I realized once I started to see the comments coming in that I insinuated that I’m about to quit, which I’m not.
So I don’t want anyone to panic!
I just meant that all of us are realizing what we’re doing is not sustainable long term, and we want to transition into something else EVENTUALLY. Rebecca wants to do that sooner than me. She’s raising kids, and she wants their childhood to be happy and stress-free as much as possible, and that’s simply not possible when we’re as stressed as we are these days. So she’ll be writing our mother-daughter book and hanging out on the podcast, but also looking at ways to build a business that doesn’t keep her as involved on a daily basis (and we’ve got some great ideas for that).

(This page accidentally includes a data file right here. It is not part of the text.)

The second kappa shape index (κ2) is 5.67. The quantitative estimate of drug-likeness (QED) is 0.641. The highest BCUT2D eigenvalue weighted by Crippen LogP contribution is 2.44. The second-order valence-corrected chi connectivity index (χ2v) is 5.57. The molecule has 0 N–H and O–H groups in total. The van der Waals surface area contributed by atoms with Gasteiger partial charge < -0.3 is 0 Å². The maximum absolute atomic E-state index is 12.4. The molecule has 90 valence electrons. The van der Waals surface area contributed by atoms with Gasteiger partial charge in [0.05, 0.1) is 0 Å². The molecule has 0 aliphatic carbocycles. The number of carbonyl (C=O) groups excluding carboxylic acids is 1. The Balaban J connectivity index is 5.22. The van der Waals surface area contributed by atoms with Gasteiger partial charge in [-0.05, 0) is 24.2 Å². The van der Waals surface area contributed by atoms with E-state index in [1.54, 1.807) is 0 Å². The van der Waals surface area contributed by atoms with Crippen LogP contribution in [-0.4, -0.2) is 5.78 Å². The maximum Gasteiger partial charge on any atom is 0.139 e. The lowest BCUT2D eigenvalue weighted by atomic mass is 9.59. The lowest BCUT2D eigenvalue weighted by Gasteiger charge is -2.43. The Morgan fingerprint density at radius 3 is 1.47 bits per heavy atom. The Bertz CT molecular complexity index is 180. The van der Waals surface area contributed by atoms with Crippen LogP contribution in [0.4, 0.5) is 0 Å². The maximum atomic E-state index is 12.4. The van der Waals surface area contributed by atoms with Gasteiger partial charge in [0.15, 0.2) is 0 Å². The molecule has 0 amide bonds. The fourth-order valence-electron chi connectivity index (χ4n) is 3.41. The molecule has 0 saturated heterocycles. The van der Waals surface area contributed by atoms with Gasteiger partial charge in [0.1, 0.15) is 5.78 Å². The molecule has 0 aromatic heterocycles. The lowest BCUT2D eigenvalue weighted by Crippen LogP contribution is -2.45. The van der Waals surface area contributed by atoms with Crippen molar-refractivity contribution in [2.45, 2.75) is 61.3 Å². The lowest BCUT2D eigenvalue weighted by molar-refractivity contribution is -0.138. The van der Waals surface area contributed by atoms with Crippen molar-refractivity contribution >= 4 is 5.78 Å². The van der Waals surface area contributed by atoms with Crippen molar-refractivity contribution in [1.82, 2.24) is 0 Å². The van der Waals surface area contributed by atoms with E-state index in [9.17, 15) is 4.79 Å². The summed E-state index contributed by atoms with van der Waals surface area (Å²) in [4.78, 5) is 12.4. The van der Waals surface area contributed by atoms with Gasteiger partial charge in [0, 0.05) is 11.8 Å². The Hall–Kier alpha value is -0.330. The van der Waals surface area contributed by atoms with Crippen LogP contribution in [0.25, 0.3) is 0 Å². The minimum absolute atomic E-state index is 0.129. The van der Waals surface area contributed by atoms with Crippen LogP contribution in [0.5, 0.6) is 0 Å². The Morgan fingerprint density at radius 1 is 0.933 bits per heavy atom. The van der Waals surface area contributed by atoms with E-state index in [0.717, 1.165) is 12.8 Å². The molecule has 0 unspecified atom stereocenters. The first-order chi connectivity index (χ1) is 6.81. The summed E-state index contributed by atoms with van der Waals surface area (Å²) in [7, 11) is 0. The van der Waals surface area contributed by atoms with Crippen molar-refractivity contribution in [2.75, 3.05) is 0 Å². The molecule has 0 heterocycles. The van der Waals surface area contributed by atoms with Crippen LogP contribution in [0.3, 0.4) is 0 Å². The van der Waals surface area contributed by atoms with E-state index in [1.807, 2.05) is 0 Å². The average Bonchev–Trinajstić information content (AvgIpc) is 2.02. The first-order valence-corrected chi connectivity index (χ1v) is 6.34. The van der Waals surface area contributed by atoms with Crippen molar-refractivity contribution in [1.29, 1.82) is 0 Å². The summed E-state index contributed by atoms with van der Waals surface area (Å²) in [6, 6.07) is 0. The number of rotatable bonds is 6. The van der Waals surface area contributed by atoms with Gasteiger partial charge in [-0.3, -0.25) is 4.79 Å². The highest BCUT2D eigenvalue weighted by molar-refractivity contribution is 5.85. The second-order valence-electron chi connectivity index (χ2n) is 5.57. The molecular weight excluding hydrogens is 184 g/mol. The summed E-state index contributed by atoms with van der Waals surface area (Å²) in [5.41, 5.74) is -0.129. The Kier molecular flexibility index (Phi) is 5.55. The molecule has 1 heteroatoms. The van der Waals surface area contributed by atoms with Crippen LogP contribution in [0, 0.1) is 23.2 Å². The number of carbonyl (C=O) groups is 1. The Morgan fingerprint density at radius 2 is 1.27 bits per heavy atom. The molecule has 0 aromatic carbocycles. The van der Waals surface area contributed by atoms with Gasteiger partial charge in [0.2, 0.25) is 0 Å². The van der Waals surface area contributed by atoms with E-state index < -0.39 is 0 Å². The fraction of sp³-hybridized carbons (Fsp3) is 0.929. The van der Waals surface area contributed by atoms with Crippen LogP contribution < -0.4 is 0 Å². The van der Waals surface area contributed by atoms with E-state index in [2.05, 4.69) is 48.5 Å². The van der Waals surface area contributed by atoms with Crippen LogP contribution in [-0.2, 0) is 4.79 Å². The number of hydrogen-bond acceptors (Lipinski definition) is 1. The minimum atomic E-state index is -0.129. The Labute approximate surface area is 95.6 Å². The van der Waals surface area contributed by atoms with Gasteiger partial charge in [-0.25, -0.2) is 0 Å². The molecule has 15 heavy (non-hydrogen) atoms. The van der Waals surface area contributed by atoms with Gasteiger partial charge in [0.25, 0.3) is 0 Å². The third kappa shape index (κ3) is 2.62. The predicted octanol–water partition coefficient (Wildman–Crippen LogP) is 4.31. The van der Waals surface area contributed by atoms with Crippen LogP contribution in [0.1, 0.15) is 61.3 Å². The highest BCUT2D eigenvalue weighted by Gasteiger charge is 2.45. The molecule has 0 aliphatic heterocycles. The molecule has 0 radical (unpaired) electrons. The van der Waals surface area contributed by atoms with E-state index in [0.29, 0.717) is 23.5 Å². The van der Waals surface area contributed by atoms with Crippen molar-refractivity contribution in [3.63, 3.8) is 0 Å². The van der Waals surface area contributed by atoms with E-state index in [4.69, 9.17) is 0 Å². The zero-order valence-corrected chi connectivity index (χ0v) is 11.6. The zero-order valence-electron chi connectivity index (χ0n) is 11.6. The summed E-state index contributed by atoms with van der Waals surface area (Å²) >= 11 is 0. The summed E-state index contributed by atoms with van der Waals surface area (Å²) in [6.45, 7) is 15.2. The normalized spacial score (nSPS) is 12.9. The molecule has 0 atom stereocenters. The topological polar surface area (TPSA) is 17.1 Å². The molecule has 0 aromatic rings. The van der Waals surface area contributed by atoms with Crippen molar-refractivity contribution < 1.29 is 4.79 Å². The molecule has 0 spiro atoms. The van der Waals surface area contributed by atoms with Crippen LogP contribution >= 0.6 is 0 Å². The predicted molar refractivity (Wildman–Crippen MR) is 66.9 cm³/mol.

So what’s my plan long term?
I’ve been thinking about how I’ve said all along that my goal is to change the evangelical conversation about sex.
I think we’re doing that. So now I’m wondering, over the next decade (or whatever time frame), how do I want to leave? And the answer that I keep coming up with is that I don’t want this to just be about me.
I never wrote to get rich and famous (I honestly don’t care that much, and it’s way too hard to get rich and famous doing this anyway). I only want influence that I can use to the better.
And now I’d like to use that influence to raise up other voices in the evangelical marriage conversation.
I’ve said for a long time now that part of the problem in evangelical marriage and sex books is that they’re all written by the same small group of people who often tend to be the same age and gender (boomer men) and they’re written from the same perspective. There are exceptions, especially of people who have big marriage podcasts, but even there–it’s all the same perspective.
If we’re going to make a dent, we need to raise up the voices saying something different, so it’s not just a monolith. If we want people to understand that you can’t teach the obligation sex message, then we need to be raising up people who teach something different.